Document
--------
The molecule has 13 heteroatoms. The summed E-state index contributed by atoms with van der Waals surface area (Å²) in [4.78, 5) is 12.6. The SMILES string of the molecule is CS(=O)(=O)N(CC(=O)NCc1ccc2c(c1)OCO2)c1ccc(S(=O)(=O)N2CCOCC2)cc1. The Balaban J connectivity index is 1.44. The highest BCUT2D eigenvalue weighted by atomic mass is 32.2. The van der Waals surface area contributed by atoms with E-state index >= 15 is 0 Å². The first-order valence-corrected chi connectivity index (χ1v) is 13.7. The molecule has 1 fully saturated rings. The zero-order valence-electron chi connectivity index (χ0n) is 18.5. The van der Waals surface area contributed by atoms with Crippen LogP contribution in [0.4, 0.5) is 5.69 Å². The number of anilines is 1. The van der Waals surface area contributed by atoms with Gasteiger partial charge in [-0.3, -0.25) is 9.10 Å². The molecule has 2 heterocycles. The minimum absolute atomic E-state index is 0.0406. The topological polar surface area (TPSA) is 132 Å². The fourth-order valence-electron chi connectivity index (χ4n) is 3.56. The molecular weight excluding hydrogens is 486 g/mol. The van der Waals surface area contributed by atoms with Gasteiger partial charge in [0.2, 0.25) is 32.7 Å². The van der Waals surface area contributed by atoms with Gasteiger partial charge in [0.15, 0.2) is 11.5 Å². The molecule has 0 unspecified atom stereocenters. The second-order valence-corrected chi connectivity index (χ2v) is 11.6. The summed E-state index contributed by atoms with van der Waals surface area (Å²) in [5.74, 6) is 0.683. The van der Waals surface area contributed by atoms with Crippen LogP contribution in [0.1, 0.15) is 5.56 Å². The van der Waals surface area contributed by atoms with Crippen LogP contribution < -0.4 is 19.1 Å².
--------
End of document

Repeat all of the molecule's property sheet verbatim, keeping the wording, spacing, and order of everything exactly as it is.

The molecule has 13 heteroatoms. The summed E-state index contributed by atoms with van der Waals surface area (Å²) in [4.78, 5) is 12.6. The SMILES string of the molecule is CS(=O)(=O)N(CC(=O)NCc1ccc2c(c1)OCO2)c1ccc(S(=O)(=O)N2CCOCC2)cc1. The Balaban J connectivity index is 1.44. The highest BCUT2D eigenvalue weighted by atomic mass is 32.2. The van der Waals surface area contributed by atoms with E-state index >= 15 is 0 Å². The first-order valence-corrected chi connectivity index (χ1v) is 13.7. The molecule has 1 fully saturated rings. The zero-order valence-electron chi connectivity index (χ0n) is 18.5. The van der Waals surface area contributed by atoms with Crippen LogP contribution in [0.4, 0.5) is 5.69 Å². The number of anilines is 1. The van der Waals surface area contributed by atoms with Gasteiger partial charge in [-0.3, -0.25) is 9.10 Å². The molecule has 2 heterocycles. The minimum absolute atomic E-state index is 0.0406. The topological polar surface area (TPSA) is 132 Å². The fourth-order valence-electron chi connectivity index (χ4n) is 3.56. The molecular weight excluding hydrogens is 486 g/mol. The van der Waals surface area contributed by atoms with Gasteiger partial charge in [0.2, 0.25) is 32.7 Å². The van der Waals surface area contributed by atoms with Gasteiger partial charge in [0.15, 0.2) is 11.5 Å². The molecule has 0 unspecified atom stereocenters. The second-order valence-corrected chi connectivity index (χ2v) is 11.6. The summed E-state index contributed by atoms with van der Waals surface area (Å²) in [5.74, 6) is 0.683. The van der Waals surface area contributed by atoms with Crippen LogP contribution in [0.1, 0.15) is 5.56 Å². The van der Waals surface area contributed by atoms with Crippen LogP contribution < -0.4 is 19.1 Å².